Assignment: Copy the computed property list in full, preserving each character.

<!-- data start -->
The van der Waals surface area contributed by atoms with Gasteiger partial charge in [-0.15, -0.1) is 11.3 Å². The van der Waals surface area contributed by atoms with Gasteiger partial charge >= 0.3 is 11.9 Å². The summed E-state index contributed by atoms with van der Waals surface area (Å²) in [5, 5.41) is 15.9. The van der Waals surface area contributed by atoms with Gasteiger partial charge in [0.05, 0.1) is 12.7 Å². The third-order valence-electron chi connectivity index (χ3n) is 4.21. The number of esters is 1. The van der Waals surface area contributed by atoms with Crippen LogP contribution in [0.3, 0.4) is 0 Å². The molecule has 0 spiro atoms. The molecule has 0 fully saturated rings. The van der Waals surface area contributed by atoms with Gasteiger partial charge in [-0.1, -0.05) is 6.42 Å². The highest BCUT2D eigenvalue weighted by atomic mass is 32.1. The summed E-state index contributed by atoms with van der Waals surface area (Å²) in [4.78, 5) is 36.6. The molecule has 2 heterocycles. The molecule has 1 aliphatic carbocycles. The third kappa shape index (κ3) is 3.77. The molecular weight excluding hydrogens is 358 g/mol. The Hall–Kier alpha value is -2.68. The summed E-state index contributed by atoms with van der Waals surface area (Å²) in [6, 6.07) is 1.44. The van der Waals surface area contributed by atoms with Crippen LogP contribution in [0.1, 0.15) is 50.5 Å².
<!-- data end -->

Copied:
The van der Waals surface area contributed by atoms with Gasteiger partial charge in [-0.15, -0.1) is 11.3 Å². The van der Waals surface area contributed by atoms with Gasteiger partial charge >= 0.3 is 11.9 Å². The summed E-state index contributed by atoms with van der Waals surface area (Å²) in [5, 5.41) is 15.9. The van der Waals surface area contributed by atoms with Gasteiger partial charge in [0.05, 0.1) is 12.7 Å². The third-order valence-electron chi connectivity index (χ3n) is 4.21. The number of esters is 1. The van der Waals surface area contributed by atoms with Crippen LogP contribution in [0.3, 0.4) is 0 Å². The molecule has 0 spiro atoms. The molecule has 0 fully saturated rings. The van der Waals surface area contributed by atoms with Gasteiger partial charge in [-0.1, -0.05) is 6.42 Å². The highest BCUT2D eigenvalue weighted by atomic mass is 32.1. The summed E-state index contributed by atoms with van der Waals surface area (Å²) in [4.78, 5) is 36.6. The molecule has 2 heterocycles. The molecule has 1 aliphatic carbocycles. The third kappa shape index (κ3) is 3.77. The molecular weight excluding hydrogens is 358 g/mol. The Hall–Kier alpha value is -2.68. The summed E-state index contributed by atoms with van der Waals surface area (Å²) in [6, 6.07) is 1.44. The van der Waals surface area contributed by atoms with Crippen LogP contribution in [0.1, 0.15) is 50.5 Å².